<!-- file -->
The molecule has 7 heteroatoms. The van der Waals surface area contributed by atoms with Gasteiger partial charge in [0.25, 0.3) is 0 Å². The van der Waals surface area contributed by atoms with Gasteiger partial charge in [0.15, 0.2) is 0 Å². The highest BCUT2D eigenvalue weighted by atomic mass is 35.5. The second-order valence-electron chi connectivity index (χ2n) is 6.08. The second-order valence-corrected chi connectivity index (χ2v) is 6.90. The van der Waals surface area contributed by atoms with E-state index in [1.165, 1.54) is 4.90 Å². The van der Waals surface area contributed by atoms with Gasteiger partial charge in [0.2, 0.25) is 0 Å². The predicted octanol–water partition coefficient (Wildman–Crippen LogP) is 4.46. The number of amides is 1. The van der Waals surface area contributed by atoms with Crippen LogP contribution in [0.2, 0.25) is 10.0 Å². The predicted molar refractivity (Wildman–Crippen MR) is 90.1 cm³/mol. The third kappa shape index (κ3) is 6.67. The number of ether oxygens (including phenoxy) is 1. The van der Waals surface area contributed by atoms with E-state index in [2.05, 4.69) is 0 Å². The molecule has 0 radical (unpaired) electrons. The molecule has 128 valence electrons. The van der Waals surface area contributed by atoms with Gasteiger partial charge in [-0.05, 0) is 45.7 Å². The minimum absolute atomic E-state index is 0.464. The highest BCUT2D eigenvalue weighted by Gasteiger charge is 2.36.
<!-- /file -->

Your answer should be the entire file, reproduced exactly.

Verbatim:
The molecule has 7 heteroatoms. The van der Waals surface area contributed by atoms with Gasteiger partial charge in [0.25, 0.3) is 0 Å². The van der Waals surface area contributed by atoms with Gasteiger partial charge in [0.15, 0.2) is 0 Å². The highest BCUT2D eigenvalue weighted by atomic mass is 35.5. The second-order valence-electron chi connectivity index (χ2n) is 6.08. The second-order valence-corrected chi connectivity index (χ2v) is 6.90. The van der Waals surface area contributed by atoms with E-state index in [1.165, 1.54) is 4.90 Å². The van der Waals surface area contributed by atoms with Gasteiger partial charge in [0.2, 0.25) is 0 Å². The predicted octanol–water partition coefficient (Wildman–Crippen LogP) is 4.46. The number of amides is 1. The van der Waals surface area contributed by atoms with Crippen LogP contribution in [0.2, 0.25) is 10.0 Å². The predicted molar refractivity (Wildman–Crippen MR) is 90.1 cm³/mol. The third kappa shape index (κ3) is 6.67. The number of ether oxygens (including phenoxy) is 1. The van der Waals surface area contributed by atoms with E-state index in [2.05, 4.69) is 0 Å². The molecule has 0 radical (unpaired) electrons. The molecule has 128 valence electrons. The van der Waals surface area contributed by atoms with Gasteiger partial charge in [-0.05, 0) is 45.7 Å². The minimum absolute atomic E-state index is 0.464. The highest BCUT2D eigenvalue weighted by Gasteiger charge is 2.36.